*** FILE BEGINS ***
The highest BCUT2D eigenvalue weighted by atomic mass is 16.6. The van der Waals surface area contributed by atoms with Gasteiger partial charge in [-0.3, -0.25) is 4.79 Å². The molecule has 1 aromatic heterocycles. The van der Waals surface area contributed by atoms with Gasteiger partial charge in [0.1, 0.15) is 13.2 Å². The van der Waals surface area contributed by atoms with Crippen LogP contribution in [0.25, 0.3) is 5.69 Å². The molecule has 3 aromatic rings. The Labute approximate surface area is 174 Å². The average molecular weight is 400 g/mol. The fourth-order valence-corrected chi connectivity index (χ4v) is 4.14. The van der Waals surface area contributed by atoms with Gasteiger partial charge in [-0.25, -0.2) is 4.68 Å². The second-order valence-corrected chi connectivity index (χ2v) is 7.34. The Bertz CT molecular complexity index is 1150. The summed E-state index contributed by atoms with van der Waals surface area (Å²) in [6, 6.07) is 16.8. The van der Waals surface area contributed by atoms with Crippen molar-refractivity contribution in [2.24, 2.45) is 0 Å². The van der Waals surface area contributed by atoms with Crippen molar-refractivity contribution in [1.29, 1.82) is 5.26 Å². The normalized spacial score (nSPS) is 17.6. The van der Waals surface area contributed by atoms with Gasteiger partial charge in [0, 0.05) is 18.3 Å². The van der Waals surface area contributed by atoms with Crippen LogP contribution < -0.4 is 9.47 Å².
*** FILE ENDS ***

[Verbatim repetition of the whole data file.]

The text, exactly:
The highest BCUT2D eigenvalue weighted by atomic mass is 16.6. The van der Waals surface area contributed by atoms with Gasteiger partial charge in [-0.3, -0.25) is 4.79 Å². The molecule has 1 aromatic heterocycles. The van der Waals surface area contributed by atoms with Gasteiger partial charge in [0.1, 0.15) is 13.2 Å². The van der Waals surface area contributed by atoms with Crippen LogP contribution in [0.25, 0.3) is 5.69 Å². The molecule has 3 aromatic rings. The Labute approximate surface area is 174 Å². The average molecular weight is 400 g/mol. The fourth-order valence-corrected chi connectivity index (χ4v) is 4.14. The van der Waals surface area contributed by atoms with Gasteiger partial charge in [-0.25, -0.2) is 4.68 Å². The second-order valence-corrected chi connectivity index (χ2v) is 7.34. The Bertz CT molecular complexity index is 1150. The summed E-state index contributed by atoms with van der Waals surface area (Å²) in [6, 6.07) is 16.8. The van der Waals surface area contributed by atoms with Crippen molar-refractivity contribution in [2.24, 2.45) is 0 Å². The van der Waals surface area contributed by atoms with Crippen molar-refractivity contribution in [1.29, 1.82) is 5.26 Å². The normalized spacial score (nSPS) is 17.6. The van der Waals surface area contributed by atoms with Gasteiger partial charge in [0, 0.05) is 18.3 Å². The van der Waals surface area contributed by atoms with Crippen LogP contribution < -0.4 is 9.47 Å².